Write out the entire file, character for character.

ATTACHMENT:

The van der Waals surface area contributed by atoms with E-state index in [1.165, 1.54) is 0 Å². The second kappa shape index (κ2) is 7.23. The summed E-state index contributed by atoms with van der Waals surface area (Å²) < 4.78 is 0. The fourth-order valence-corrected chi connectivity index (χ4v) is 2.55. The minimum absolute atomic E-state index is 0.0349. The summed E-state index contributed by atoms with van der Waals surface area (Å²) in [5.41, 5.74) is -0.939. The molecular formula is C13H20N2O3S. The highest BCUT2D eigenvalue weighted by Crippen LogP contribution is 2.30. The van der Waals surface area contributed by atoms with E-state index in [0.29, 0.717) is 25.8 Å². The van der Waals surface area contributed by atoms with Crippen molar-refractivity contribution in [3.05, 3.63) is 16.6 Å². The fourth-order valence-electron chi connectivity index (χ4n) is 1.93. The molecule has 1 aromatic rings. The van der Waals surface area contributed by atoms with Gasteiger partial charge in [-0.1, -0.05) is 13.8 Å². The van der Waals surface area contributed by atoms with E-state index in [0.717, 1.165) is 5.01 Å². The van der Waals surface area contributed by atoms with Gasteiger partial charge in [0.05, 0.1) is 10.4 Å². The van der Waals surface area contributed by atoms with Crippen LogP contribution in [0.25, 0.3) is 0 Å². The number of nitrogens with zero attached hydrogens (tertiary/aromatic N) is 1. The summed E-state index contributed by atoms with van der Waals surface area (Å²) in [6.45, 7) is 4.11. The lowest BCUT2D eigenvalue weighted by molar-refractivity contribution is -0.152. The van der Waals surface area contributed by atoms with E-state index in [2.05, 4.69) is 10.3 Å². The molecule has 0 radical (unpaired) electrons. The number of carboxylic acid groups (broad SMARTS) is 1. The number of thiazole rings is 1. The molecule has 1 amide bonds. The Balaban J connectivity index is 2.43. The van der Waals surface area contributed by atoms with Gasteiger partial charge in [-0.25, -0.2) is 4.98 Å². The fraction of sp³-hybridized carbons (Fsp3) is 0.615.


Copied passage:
The van der Waals surface area contributed by atoms with E-state index in [1.165, 1.54) is 0 Å². The second kappa shape index (κ2) is 7.23. The summed E-state index contributed by atoms with van der Waals surface area (Å²) < 4.78 is 0. The fourth-order valence-corrected chi connectivity index (χ4v) is 2.55. The minimum absolute atomic E-state index is 0.0349. The summed E-state index contributed by atoms with van der Waals surface area (Å²) in [5.41, 5.74) is -0.939. The molecular formula is C13H20N2O3S. The highest BCUT2D eigenvalue weighted by Crippen LogP contribution is 2.30. The van der Waals surface area contributed by atoms with E-state index in [0.29, 0.717) is 25.8 Å². The van der Waals surface area contributed by atoms with Crippen molar-refractivity contribution in [3.05, 3.63) is 16.6 Å². The fourth-order valence-electron chi connectivity index (χ4n) is 1.93. The molecule has 1 aromatic rings. The van der Waals surface area contributed by atoms with Gasteiger partial charge in [-0.1, -0.05) is 13.8 Å². The van der Waals surface area contributed by atoms with E-state index in [0.717, 1.165) is 5.01 Å². The van der Waals surface area contributed by atoms with Gasteiger partial charge in [0.05, 0.1) is 10.4 Å². The van der Waals surface area contributed by atoms with Crippen LogP contribution in [0.25, 0.3) is 0 Å². The number of nitrogens with zero attached hydrogens (tertiary/aromatic N) is 1. The summed E-state index contributed by atoms with van der Waals surface area (Å²) in [6.45, 7) is 4.11. The lowest BCUT2D eigenvalue weighted by molar-refractivity contribution is -0.152. The van der Waals surface area contributed by atoms with E-state index in [2.05, 4.69) is 10.3 Å². The molecule has 0 radical (unpaired) electrons. The number of carboxylic acid groups (broad SMARTS) is 1. The number of thiazole rings is 1. The molecule has 1 amide bonds. The Balaban J connectivity index is 2.43. The van der Waals surface area contributed by atoms with Gasteiger partial charge in [-0.25, -0.2) is 4.98 Å². The fraction of sp³-hybridized carbons (Fsp3) is 0.615.